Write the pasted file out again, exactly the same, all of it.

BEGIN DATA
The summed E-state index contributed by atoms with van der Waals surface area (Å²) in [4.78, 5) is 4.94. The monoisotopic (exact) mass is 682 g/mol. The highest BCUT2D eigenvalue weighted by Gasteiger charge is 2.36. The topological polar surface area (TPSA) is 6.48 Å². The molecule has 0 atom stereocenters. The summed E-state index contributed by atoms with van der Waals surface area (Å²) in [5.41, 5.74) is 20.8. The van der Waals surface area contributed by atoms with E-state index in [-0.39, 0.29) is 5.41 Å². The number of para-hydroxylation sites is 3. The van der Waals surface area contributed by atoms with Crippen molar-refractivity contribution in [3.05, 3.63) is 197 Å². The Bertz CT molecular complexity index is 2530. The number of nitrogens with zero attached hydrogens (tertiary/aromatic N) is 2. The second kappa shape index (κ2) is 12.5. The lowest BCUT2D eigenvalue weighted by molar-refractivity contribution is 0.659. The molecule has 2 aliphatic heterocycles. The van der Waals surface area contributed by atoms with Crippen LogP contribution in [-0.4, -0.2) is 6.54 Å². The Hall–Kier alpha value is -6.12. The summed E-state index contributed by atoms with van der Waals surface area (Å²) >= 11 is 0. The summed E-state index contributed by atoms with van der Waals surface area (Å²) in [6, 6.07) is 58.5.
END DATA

The summed E-state index contributed by atoms with van der Waals surface area (Å²) in [4.78, 5) is 4.94. The monoisotopic (exact) mass is 682 g/mol. The highest BCUT2D eigenvalue weighted by Gasteiger charge is 2.36. The topological polar surface area (TPSA) is 6.48 Å². The molecule has 0 atom stereocenters. The summed E-state index contributed by atoms with van der Waals surface area (Å²) in [5.41, 5.74) is 20.8. The van der Waals surface area contributed by atoms with E-state index in [-0.39, 0.29) is 5.41 Å². The number of para-hydroxylation sites is 3. The van der Waals surface area contributed by atoms with Crippen molar-refractivity contribution in [3.05, 3.63) is 197 Å². The Bertz CT molecular complexity index is 2530. The number of nitrogens with zero attached hydrogens (tertiary/aromatic N) is 2. The second kappa shape index (κ2) is 12.5. The lowest BCUT2D eigenvalue weighted by molar-refractivity contribution is 0.659. The molecule has 2 aliphatic heterocycles. The van der Waals surface area contributed by atoms with Crippen LogP contribution in [-0.4, -0.2) is 6.54 Å². The Hall–Kier alpha value is -6.12. The summed E-state index contributed by atoms with van der Waals surface area (Å²) >= 11 is 0. The summed E-state index contributed by atoms with van der Waals surface area (Å²) in [6, 6.07) is 58.5.